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It was during a conversation with a student that I realized I was going about this all wrong. On day 2 of her 6-week pain management program, she asked how any of what we were teaching her was going to stop her pain. I responded by saying, "It's not. There is no magic bullet for chronic pain. The tools we will offer you will not stop the pain, but they will allow you to feel differently about it." Directing that same idea inward, I understood that for me, withdrawing my senses doesn't work, because the stimuli continue to cry out for attention; however, I can change my attitude toward them so that I don't feel the same seduction. Yes, the dog is barking; yes, my nose itches; yes, my thoughts are getting sticky... Yes, all these things are happening. I am not going to actively try to cut them out (which doesn't work anyway); instead I will acknowledge them without doing anything else about it. They exist and I experience them and that's all. Clean and simple, but not easy.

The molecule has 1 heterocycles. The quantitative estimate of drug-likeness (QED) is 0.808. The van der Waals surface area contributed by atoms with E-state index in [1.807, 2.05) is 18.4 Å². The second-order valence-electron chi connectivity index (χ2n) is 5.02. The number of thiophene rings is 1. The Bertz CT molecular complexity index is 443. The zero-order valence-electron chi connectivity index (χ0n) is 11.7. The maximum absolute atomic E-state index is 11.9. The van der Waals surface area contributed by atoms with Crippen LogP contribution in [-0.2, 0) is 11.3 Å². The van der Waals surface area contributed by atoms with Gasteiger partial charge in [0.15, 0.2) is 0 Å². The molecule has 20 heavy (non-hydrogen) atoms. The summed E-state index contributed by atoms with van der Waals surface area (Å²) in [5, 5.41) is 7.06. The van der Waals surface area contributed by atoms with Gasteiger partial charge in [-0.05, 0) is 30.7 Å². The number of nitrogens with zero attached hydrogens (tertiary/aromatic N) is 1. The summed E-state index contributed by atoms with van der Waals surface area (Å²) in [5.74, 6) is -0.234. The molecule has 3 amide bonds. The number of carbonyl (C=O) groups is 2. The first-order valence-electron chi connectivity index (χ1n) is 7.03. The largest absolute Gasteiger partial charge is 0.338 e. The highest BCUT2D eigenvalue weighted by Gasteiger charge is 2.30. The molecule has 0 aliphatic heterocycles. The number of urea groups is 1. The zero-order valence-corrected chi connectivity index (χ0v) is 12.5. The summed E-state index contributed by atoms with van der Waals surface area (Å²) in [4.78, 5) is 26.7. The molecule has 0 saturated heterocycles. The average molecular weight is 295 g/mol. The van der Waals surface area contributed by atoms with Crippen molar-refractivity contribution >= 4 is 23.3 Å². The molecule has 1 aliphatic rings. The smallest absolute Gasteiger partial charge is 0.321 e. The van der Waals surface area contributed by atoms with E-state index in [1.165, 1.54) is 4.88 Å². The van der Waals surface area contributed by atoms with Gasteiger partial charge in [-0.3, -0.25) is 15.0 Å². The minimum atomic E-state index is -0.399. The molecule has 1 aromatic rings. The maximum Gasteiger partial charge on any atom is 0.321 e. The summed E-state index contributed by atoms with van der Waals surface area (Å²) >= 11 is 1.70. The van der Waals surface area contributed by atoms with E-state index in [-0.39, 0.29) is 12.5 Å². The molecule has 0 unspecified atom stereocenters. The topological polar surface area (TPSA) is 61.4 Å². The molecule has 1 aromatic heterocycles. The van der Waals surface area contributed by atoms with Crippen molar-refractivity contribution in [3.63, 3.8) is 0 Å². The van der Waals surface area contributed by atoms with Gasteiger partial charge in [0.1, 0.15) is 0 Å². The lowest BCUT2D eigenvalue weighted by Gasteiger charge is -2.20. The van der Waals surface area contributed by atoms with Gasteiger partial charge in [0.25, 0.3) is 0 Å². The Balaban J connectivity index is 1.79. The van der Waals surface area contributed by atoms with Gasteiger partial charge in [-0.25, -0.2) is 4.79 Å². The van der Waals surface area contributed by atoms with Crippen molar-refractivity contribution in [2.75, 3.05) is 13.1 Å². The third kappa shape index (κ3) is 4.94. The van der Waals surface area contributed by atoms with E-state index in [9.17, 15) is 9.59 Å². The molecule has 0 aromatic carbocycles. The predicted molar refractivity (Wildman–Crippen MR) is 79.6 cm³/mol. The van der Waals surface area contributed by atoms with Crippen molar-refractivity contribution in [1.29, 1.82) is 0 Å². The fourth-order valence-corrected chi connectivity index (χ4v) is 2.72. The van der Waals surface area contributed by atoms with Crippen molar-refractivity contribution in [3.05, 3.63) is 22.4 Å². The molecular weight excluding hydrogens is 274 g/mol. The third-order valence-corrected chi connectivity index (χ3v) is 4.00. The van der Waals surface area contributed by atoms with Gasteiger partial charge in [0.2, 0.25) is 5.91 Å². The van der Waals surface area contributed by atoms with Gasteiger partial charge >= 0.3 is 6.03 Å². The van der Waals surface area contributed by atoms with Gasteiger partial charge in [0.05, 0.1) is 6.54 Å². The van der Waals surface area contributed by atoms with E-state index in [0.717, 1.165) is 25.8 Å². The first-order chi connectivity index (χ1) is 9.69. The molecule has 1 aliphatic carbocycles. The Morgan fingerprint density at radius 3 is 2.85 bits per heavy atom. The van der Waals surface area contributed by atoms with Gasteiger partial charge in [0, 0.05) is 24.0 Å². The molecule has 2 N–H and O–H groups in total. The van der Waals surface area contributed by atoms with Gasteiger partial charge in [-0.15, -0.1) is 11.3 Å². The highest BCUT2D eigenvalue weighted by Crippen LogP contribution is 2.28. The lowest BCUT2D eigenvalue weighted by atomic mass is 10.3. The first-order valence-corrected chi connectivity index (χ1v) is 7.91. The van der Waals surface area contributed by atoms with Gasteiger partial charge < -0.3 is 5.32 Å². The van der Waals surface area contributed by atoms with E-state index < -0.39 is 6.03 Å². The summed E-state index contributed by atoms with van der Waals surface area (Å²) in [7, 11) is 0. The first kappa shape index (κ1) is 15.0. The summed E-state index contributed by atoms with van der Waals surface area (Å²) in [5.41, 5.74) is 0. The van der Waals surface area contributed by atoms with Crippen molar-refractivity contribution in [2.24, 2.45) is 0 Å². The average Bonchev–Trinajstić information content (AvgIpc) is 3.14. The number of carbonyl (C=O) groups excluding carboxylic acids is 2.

In his book, The Heart of the Revolution, Noah Levine describes this as non-attachement, which is different from detachment. There is no removal of reality; there is only a clean acceptance and equanimous response to the stimuli. This is not something we are encouraged to practice in our daily culture; in fact, we are bombarded by stimuli and advertisers are forcefully demanding that we do something, rather than accept it. Every so often, it's important to me to remove myself from the strongest of stimulation and work with the subtler distractions - mainly, the ones that arise within. To that end, I will be taking a silent retreat in mid-December. I'll still be challenged by my own obstacles to pratyahara, but I will take the approach of non-attachment in order to accept and soften around them. The next time you find yourself in savasana and you are carried away by the car alarm going off outside, try this practice of non-attachement and see how it feels to you.